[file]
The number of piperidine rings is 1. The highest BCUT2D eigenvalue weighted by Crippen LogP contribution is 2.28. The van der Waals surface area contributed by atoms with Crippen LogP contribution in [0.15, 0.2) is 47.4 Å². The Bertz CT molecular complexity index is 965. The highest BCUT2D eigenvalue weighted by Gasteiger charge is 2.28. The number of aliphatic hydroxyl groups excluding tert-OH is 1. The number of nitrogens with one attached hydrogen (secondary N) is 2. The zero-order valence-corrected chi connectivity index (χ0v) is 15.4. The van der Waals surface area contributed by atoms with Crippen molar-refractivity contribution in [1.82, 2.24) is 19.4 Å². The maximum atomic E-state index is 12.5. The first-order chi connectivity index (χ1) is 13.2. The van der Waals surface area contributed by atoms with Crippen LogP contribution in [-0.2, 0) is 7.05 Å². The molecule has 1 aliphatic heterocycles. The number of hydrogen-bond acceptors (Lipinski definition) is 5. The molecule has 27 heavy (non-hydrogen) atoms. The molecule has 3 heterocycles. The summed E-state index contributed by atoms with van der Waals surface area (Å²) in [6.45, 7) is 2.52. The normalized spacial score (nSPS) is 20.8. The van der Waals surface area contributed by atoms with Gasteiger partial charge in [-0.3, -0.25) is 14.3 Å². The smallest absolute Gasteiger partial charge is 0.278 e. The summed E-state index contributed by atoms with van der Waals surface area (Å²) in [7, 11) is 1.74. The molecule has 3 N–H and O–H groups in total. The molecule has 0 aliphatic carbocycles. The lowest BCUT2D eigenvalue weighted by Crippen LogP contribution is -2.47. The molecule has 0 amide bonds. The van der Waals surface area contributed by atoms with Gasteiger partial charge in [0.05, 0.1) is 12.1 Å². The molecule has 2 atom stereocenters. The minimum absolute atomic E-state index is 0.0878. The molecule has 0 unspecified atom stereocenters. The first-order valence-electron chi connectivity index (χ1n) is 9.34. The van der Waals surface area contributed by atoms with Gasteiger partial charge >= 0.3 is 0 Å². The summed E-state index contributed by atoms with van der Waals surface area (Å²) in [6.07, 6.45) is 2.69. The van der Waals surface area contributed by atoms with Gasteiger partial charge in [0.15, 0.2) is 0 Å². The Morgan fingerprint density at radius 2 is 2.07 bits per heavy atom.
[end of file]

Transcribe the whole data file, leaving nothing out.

The number of piperidine rings is 1. The highest BCUT2D eigenvalue weighted by Crippen LogP contribution is 2.28. The van der Waals surface area contributed by atoms with Crippen LogP contribution in [0.15, 0.2) is 47.4 Å². The Bertz CT molecular complexity index is 965. The highest BCUT2D eigenvalue weighted by Gasteiger charge is 2.28. The number of aliphatic hydroxyl groups excluding tert-OH is 1. The number of nitrogens with one attached hydrogen (secondary N) is 2. The zero-order valence-corrected chi connectivity index (χ0v) is 15.4. The van der Waals surface area contributed by atoms with Crippen molar-refractivity contribution in [1.82, 2.24) is 19.4 Å². The maximum atomic E-state index is 12.5. The first-order chi connectivity index (χ1) is 13.2. The van der Waals surface area contributed by atoms with Crippen LogP contribution in [-0.2, 0) is 7.05 Å². The molecule has 1 aliphatic heterocycles. The number of hydrogen-bond acceptors (Lipinski definition) is 5. The molecule has 27 heavy (non-hydrogen) atoms. The molecule has 3 heterocycles. The summed E-state index contributed by atoms with van der Waals surface area (Å²) in [6.45, 7) is 2.52. The normalized spacial score (nSPS) is 20.8. The van der Waals surface area contributed by atoms with Gasteiger partial charge in [-0.3, -0.25) is 14.3 Å². The smallest absolute Gasteiger partial charge is 0.278 e. The summed E-state index contributed by atoms with van der Waals surface area (Å²) in [7, 11) is 1.74. The molecule has 3 N–H and O–H groups in total. The molecule has 0 aliphatic carbocycles. The lowest BCUT2D eigenvalue weighted by Crippen LogP contribution is -2.47. The molecule has 0 amide bonds. The van der Waals surface area contributed by atoms with Gasteiger partial charge in [0.05, 0.1) is 12.1 Å². The molecule has 2 atom stereocenters. The minimum absolute atomic E-state index is 0.0878. The molecule has 0 unspecified atom stereocenters. The first-order valence-electron chi connectivity index (χ1n) is 9.34. The van der Waals surface area contributed by atoms with Gasteiger partial charge >= 0.3 is 0 Å². The summed E-state index contributed by atoms with van der Waals surface area (Å²) in [6.07, 6.45) is 2.69. The van der Waals surface area contributed by atoms with Gasteiger partial charge in [0.15, 0.2) is 0 Å². The Morgan fingerprint density at radius 2 is 2.07 bits per heavy atom.